- Law. a person to whom property or power is entrusted for the benefit of another.
- Law. of or relating to the relation between a fiduciary and his or her principal: a fiduciary capacity; a fiduciary duty.
- of, based on, or in the nature of trust and confidence, as in public affairs: a fiduciary obligation of government employees.
- depending on public confidence for value or currency, as fiat money.
Origin of fiduciary
Examples from the Web for fiduciary
Contemporary Examples of fiduciary
Those troublesome 65- and 66-year-olds, of course, raise not merely a fiduciary question, but a moral one.President Obama’s Looming Medicare Concession
December 11, 2012
So, no, I would not entrust my money to them, because it is clear that they do not feel any fiduciary responsibility to me.Poll Results: Our Readers Won't be Goldman Clients
March 14, 2012
Ruth Madoff's conduct included "fraudulent conveyances, breaches of fiduciary duties, conversions, and other wrongdoings."Ruth's $45 Million Stash
Allan Dodds Frank, Lucinda Franks
July 29, 2009
It needs transparency, capital requirements and fidelity to fiduciary duty.Why Obama Should Hire Eliot Spitzer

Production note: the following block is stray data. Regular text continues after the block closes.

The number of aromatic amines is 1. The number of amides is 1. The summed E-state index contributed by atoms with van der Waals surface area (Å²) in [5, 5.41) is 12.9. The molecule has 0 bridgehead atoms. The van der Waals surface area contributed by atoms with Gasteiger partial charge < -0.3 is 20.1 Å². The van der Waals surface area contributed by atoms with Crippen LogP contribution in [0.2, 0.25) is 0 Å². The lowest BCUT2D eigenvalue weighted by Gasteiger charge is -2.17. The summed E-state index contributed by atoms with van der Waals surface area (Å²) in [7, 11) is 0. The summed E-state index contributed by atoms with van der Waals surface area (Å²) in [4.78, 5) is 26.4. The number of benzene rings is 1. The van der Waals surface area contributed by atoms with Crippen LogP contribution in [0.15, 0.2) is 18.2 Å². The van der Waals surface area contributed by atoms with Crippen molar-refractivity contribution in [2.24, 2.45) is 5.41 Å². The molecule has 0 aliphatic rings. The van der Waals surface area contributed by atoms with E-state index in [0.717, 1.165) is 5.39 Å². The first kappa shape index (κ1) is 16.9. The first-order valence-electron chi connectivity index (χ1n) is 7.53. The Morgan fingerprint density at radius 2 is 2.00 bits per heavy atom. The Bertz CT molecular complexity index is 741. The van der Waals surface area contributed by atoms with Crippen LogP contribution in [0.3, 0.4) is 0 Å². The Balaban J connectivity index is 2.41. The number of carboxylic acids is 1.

April 6, 2009
Historical Examples of fiduciary
Of all fiduciary institutions, life insurance should be the most sacred.Frenzied Finance
Thomas W. Lawson
Is a United States standard silver dollar commodity or fiduciary money?Manual of References and Exercises in Economics
Frank A. Fetter
Had the government entered the market openly as a seller of its own fiduciary notes, its credit must have suffered.
For thousands of years Egypt used ingots, not real money, but it was acquainted with fiduciary money.
Finally, gold and silver are replaced by the letter of credit, the bank check, and the numerous forms of fiduciary money.
- a person bound to act for another's benefit, as a trustee in relation to his beneficiary
- having the nature of a trust
- of or relating to a trust or trustee
Word Origin for fiduciary
1630s, from Latin fiduciarius "(holding) in trust," from fiducia "trust" from root of fidere "to trust" (see faith). In Roman law, fiducia was "a right transferred in trust;" paper currency sense (1878) is because its value depends on the trust of the public. As a noun, from 1630s.